October 11, 2010
Genomics and effectiveness of Plavix or Effient
I received the following question via email:
I got my genomics testing. But it bugs me how little the DTC genomics company tells you about how to use the information or whether it matters. For example, the DTC genomics company says I am CYP2C19*1/*17. And they say that my response to Plavix should be ‘typical’. What would the alternatives be, besides ‘typical’? Would people with those other genotypes have to stop using Plavix, or use a different dose, or what?
The experience you describe is frustrating and all-too-common. It mostly likely happens because the DTC genomics companies don’t have the staff to create and publish detailed decision-support interpretations for all of the SNPs for which there is enough published info to do it. In some instances, the recent U.S. FDA actions (to require regulatory filings and clearance/approval) may deter the DTC genomics companies from creating and publishing them, because it would cost too much. The result is that, in the short run, you can “do-it-yourself” (DIY).
Clopidogrel (Plavix™) and prasugrel (Effient™) decrease the morbidity and mortality associated with several cardiovascular diseases. But these drugs are not active until they are metabolized to an active compound by the cytochrome P450 (CYP) enzymes in your liver. Differences in activation cause inter-individual variability in response to these drugs. Drug interactions with and genetic variation in CYP2C19 and CYP3A4/5 enzymes have been implicated in decreased activation. In addition, polymorphisms in the genes encoding P-glycoprotein (a drug transporter) and platelet purinergic receptor P2Y12 (the active site for these GpIIbIIIa inhibitor medicines) have been studied for their role in clot prevention and bleeding.
All three of the big DTC genomics companies’ advice on Plavix pharmacogenomics neglect to include the effect of the 3435C>T SNP in the ABCB1 transporter gene. The homozygous ‘AA’ version at rs1045642 affects more than 20% of Caucasians and Asians and about 2% of people of African descent. That’s a far more common cause for ineffectiveness of oral GPIIbIIIa inhibitor medications like Plavix or Effient than the polymorphisms in the CYP2C19 liver enzyme. So any reasonably comprehensive predictive model for Plavix dose-response really needs to include ABCB1 3435C>T genotype.
U.S. FDA has required drug manufacturers to amend their labels to advise that CYP2C19 genotyping can help to personalize the dosing of these medications and to anticipate which patients the drug will be ineffective for. But the routine genotyping for CYP2C19 or ABCB1 polymorphisms in order to predict GpIIbIIIa responsiveness has so far not been mandated, because logistics and cost issues would arise were the testing advocated on a large-scale population basis. But in your case, you’ve already paid for the test out of your own pocket.
To respond to your question, I retrieved the recent medical research literature on ABCB1 and CYP2C19, extracted information from those articles to create a simple logistic regression statistical model, and put that equation into an Excel spreadsheet that you can download and play with to see how it works (link below).
CYP2C19*1 is the “normal” version of the enzyme. Many of the other versions of the enzyme have decreased activity and if you are homozygous for one of them (or if you are heterozygous for 2 of them) very little of the Plavix™ will get converted into the active form. People with those versions have blood platelets that will stay about as sticky and clot-prone as they ever were, and they won’t get the intended benefit from taking the drug. The dose may need to be increased, or another drug may need to be added or substituted in order to get the blood-thinning, clot-preventing benefit.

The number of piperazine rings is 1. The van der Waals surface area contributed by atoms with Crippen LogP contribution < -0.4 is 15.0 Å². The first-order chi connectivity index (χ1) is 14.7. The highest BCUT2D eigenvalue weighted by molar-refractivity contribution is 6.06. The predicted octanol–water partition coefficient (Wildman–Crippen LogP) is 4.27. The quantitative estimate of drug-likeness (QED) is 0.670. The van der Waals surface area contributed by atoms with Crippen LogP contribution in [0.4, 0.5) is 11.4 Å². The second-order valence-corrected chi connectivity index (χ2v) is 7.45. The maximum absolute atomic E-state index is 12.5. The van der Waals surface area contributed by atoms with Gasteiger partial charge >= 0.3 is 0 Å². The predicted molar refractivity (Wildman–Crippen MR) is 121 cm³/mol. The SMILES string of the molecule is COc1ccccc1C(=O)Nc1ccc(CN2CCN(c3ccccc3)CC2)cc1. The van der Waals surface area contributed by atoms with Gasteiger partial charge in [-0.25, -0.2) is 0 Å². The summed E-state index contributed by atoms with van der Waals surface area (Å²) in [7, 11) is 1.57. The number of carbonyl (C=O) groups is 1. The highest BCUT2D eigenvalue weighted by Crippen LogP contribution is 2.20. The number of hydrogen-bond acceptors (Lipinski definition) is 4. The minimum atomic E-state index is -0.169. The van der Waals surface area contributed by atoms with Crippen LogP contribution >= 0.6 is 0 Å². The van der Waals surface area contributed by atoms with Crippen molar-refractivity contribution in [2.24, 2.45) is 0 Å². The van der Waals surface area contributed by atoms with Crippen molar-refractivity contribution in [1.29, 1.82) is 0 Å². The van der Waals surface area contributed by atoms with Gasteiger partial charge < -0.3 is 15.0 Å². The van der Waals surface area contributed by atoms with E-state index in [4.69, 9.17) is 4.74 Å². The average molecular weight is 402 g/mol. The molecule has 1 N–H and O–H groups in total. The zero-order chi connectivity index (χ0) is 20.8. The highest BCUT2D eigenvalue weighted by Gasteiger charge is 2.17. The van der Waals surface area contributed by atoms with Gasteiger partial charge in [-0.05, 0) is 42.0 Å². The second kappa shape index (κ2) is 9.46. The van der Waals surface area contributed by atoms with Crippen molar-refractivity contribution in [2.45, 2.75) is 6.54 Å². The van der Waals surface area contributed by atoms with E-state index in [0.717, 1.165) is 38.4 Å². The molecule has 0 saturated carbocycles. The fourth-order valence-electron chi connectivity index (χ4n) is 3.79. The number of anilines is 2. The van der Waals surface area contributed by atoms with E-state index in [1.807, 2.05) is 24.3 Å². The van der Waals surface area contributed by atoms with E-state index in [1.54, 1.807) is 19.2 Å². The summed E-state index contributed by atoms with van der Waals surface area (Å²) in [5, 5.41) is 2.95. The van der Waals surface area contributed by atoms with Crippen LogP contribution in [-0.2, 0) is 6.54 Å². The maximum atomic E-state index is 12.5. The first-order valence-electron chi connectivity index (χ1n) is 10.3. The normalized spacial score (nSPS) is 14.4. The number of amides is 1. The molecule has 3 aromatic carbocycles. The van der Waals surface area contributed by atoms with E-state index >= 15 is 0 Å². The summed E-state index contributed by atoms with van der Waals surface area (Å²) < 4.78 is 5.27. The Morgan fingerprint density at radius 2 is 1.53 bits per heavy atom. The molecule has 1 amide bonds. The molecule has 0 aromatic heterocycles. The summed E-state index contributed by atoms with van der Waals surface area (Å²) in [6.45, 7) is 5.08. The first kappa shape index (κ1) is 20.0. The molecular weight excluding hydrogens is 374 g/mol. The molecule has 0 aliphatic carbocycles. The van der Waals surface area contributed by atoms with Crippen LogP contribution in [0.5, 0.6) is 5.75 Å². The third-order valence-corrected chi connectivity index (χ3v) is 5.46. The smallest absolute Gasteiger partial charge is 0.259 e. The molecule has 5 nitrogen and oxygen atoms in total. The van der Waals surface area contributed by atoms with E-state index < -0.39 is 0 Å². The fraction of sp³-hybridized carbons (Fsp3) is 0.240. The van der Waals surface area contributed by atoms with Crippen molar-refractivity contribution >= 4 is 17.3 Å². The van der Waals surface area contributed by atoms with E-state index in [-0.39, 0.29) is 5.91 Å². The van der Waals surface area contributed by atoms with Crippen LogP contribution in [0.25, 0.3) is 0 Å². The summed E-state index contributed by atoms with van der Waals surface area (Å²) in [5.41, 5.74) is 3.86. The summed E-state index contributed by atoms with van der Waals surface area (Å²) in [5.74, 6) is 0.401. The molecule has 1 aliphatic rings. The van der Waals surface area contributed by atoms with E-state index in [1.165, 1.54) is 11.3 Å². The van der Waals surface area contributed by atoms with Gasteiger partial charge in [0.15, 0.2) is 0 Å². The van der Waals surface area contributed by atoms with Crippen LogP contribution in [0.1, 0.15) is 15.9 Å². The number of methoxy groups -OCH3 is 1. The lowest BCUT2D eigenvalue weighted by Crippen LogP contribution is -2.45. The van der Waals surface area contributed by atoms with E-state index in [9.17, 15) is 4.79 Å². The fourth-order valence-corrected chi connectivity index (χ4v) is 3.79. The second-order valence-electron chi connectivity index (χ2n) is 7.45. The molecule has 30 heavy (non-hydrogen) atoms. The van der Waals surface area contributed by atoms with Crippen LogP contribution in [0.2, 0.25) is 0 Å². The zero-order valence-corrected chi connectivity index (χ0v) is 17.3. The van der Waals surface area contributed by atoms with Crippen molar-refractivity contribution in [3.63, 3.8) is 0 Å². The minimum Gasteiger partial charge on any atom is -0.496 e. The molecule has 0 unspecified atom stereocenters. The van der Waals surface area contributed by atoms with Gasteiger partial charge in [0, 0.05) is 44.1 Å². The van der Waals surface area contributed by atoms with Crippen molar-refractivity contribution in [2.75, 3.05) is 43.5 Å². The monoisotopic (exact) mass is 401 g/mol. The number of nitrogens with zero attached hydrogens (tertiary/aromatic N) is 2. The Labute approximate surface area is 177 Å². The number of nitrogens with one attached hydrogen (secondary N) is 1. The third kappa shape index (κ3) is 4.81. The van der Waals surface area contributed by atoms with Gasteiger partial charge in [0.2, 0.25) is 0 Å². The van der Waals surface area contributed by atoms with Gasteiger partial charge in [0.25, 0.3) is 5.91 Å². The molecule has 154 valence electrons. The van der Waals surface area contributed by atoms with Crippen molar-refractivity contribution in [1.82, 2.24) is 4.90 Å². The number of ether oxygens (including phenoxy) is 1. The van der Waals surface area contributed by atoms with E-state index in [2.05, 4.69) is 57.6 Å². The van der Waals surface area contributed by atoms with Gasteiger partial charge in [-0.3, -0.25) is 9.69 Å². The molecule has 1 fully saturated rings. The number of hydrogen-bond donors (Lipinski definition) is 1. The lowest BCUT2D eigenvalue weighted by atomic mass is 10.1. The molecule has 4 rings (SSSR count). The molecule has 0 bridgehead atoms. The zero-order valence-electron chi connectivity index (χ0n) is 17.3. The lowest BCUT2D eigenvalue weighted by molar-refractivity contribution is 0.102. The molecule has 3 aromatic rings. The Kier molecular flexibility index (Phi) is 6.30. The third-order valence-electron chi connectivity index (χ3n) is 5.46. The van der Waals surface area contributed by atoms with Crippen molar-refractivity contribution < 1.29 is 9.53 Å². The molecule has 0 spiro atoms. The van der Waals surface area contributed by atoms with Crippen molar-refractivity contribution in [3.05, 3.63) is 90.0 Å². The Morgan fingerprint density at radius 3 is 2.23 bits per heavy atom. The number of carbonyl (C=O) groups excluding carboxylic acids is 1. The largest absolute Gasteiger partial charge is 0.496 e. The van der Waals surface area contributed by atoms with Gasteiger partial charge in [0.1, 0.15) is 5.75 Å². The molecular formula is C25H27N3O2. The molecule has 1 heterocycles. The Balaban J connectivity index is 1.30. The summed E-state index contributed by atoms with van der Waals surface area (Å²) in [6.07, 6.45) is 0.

But CYP2C19*17 is a version that has higher-than-normal enzyme activity, and so more Plavix™ gets converted to its active form. Your haplotype is *1/*17. You have only one copy of the *17 allele. But people who are *17/*17 may be so much more efficient at converting Plavix™ to the active form that they would have increased risk of bleeding on a normal Plavix™ dose, or if they take Plavix™ with aspirin or some other blood thinner.
You have an ‘AA’ genotype at the ABCB1 3435C>T SNP, and that will cause you to have a response like an ‘intermediate metabolizer’. Instead of having a ‘typical’ response like your DTC genomics company suggested, it is likely that you will have limited benefit from the Plavix™, unless the dose is adjusted or aspirin or another medication is added. You can print this blog post and the spreadsheet and articles and take them to your next doctor visit to discuss with your doctor.
[NOTE: The text presented on this page is not a substitute for professional medical advice. It is for your information only.]
de Caterina R, et al. Mortality predictors and effects of antithrombotic therapies in atrial fibrillation: insights from ACTIVE-W. Eur Heart J. 2010;31:2133-40.
Mega J, et al. Genetic variants in ABCB1 and CYP2C19 and cardiovascular outcomes after treatment with clopidogrel and prasugrel in the TRITON-TIMI 38 trial: a pharmacogenetic analysis. Lancet. 2010 Aug 27. [Epub ahead of print]
Momary K, et al. Genetic causes of clopidogrel nonresponsiveness: which ones really count? Pharmacotherapy. 2010;30:265-74.
Tiroch K, et al. Protective effect of the CYP2C19 *17 polymorphism with increased activation of clopidogrel on cardiovascular events. Am Heart J. 2010;160:506-12.
Wallentin L, et al. Effect of CYP2C19 and ABCB1 single nucleotide polymorphisms on outcomes of treatment with ticagrelor versus clopidogrel for acute coronary syndromes: a genetic substudy of the PLATO trial. Lancet. 2010 Aug 27. [Epub ahead of print]